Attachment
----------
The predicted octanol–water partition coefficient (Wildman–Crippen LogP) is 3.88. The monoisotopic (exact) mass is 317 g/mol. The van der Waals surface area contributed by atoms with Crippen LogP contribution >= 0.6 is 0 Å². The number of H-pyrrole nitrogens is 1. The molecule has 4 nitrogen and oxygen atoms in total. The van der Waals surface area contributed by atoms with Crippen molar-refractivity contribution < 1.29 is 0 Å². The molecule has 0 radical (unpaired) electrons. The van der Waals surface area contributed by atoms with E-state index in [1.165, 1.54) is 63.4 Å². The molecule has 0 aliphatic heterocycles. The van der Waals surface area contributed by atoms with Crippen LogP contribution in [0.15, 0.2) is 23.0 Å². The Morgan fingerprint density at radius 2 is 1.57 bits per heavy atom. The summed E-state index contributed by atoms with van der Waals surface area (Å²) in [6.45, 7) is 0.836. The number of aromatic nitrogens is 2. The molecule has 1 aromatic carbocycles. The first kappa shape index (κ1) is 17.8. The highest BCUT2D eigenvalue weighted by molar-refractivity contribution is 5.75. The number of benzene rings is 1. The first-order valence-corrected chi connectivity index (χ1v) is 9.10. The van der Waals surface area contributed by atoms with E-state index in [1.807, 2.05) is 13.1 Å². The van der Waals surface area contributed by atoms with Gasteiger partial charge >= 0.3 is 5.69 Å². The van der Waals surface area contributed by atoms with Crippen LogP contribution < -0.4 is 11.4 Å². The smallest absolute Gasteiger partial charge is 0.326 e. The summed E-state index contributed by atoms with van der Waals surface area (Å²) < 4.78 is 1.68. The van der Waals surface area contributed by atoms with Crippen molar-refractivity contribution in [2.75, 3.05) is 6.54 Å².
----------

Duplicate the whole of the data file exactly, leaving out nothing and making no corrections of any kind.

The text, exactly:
The predicted octanol–water partition coefficient (Wildman–Crippen LogP) is 3.88. The monoisotopic (exact) mass is 317 g/mol. The van der Waals surface area contributed by atoms with Crippen LogP contribution >= 0.6 is 0 Å². The number of H-pyrrole nitrogens is 1. The molecule has 4 nitrogen and oxygen atoms in total. The van der Waals surface area contributed by atoms with Crippen molar-refractivity contribution < 1.29 is 0 Å². The molecule has 0 radical (unpaired) electrons. The van der Waals surface area contributed by atoms with E-state index in [1.165, 1.54) is 63.4 Å². The molecule has 0 aliphatic heterocycles. The van der Waals surface area contributed by atoms with Crippen LogP contribution in [0.15, 0.2) is 23.0 Å². The Morgan fingerprint density at radius 2 is 1.57 bits per heavy atom. The summed E-state index contributed by atoms with van der Waals surface area (Å²) in [6.45, 7) is 0.836. The number of aromatic nitrogens is 2. The molecule has 1 aromatic carbocycles. The first kappa shape index (κ1) is 17.8. The highest BCUT2D eigenvalue weighted by molar-refractivity contribution is 5.75. The number of benzene rings is 1. The first-order valence-corrected chi connectivity index (χ1v) is 9.10. The van der Waals surface area contributed by atoms with E-state index in [1.807, 2.05) is 13.1 Å². The van der Waals surface area contributed by atoms with Gasteiger partial charge >= 0.3 is 5.69 Å². The van der Waals surface area contributed by atoms with Crippen LogP contribution < -0.4 is 11.4 Å². The smallest absolute Gasteiger partial charge is 0.326 e. The summed E-state index contributed by atoms with van der Waals surface area (Å²) < 4.78 is 1.68. The van der Waals surface area contributed by atoms with Crippen molar-refractivity contribution in [2.75, 3.05) is 6.54 Å².